When He asks us to let His Word dwell in us richly, that’s what He means! His Word is living and active, and it is possible to let it transform us through the renewing of our minds (Romans 12:2). That is GOOD NEWS! We don’t have to conform to the patterns of this world – Praise Jesus! – because He has better things ahead for us than what this world has become.

God Loves Celebrations

This piece originally appeared on Everyday Exiles.

I’ve been privileged to take part in a great many celebrations. From weddings and anniversaries, baptisms and birthday parties, to dedications of babies and even memorial services, I have been a part of countless celebrations. Honoring relationships, accomplishments, and simply life itself, it is a beautiful thing to celebrate our blessings, the people we love, and just being together. I believe that God gave us the gift of celebration on purpose, that He is pleased when we join together in fellowship and celebration. It is part of the life abundant that He came to give us!

Perhaps the piece of scripture that’s most obviously a celebration is Jesus’ parable of the prodigal son. We know the whole story well, but here’s the best part: “But the father said to his servants, ‘Bring quickly the best robe and put it on him, and put a ring on his hand, and shoes on his feet. Bring the fatted calf and kill it, and let us eat and celebrate. For this my son was dead, and is alive again; he was lost, and is found.” (Luke 15:22-24)

We aren’t always celebrating the return of a beloved person back into our lives, and we aren’t always killing fatted calves to do so. But if this parable, a picture of God’s love for His wandering children, is full of uninhibited celebration and holding nothing back from the son who was lost and then found, then it is fitting we should celebrate, pull out the stops, and show our love by sharing joy in this way!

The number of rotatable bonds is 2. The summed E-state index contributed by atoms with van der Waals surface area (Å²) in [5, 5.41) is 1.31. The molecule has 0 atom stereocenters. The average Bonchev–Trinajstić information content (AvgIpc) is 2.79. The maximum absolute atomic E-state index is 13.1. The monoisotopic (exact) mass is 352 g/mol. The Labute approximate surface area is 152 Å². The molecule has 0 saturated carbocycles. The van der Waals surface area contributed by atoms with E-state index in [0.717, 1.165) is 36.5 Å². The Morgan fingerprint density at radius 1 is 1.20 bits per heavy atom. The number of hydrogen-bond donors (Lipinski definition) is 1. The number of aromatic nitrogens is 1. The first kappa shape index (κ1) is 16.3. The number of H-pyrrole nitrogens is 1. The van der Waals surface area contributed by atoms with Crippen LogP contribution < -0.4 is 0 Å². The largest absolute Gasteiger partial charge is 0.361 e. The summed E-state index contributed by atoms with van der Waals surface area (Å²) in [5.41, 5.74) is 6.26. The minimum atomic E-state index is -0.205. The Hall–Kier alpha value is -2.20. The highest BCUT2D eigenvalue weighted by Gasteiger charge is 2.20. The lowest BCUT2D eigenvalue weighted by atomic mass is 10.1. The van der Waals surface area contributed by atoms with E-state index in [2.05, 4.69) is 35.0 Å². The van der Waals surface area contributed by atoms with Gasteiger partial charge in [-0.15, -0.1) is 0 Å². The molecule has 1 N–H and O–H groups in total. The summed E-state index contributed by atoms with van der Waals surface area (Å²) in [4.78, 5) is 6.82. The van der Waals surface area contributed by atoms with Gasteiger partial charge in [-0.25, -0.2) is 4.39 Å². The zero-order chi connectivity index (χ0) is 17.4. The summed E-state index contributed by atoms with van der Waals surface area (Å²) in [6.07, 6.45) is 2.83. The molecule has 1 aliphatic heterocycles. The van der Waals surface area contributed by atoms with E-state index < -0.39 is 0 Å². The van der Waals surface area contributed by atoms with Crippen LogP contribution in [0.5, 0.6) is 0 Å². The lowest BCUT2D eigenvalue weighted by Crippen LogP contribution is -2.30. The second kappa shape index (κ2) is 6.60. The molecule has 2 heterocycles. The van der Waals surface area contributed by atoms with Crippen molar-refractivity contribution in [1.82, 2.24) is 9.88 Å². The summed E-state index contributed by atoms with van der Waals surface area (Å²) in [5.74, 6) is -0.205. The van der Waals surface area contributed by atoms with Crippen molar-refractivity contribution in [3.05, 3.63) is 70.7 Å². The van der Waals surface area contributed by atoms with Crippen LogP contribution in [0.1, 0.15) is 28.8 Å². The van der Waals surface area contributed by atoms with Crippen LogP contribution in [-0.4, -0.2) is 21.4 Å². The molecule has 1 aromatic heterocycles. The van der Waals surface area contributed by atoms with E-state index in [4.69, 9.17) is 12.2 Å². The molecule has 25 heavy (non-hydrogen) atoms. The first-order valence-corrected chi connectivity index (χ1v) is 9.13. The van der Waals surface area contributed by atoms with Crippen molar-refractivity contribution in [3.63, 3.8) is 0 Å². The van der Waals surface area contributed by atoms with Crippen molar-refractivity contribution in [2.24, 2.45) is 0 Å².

Along with the countless other feasts, convocation days, and dedications mentioned throughout Scripture, the most incredible example of God-honoring celebration is found, as you might expect, at the birth of Jesus. There were no invitations sent, or caterers booked. There wasn’t a cake or 10-piece band. There was, however, a gorgeous star put up in the sky for just such an occasion, as well as a singing multitude of the heavenly host, and the proudest parents there have ever been.

This picture of the first-ever Jesus-worshipers is still my favorite image. Surprised, unkempt shepherds, used to hanging out in the fields with their sheep. New parents, knowing they had just experienced something special, but not really knowing the full extent. Angels (Full stop. Can you imagine angels at your next baby dedication?) coming out in hordes to announce the birth of Jesus, singing the first songs of praise, and filling the skies with the glory of the Lord. If that doesn’t seem like a picture of a father celebrating his son, you might need to look again. Jesus had been sent by a Father who was celebrating not only him, but the rest of His sons and daughters who would be saved by this Son of Righteousness. A truly happy Father, who was seeing His redemptive plan begin.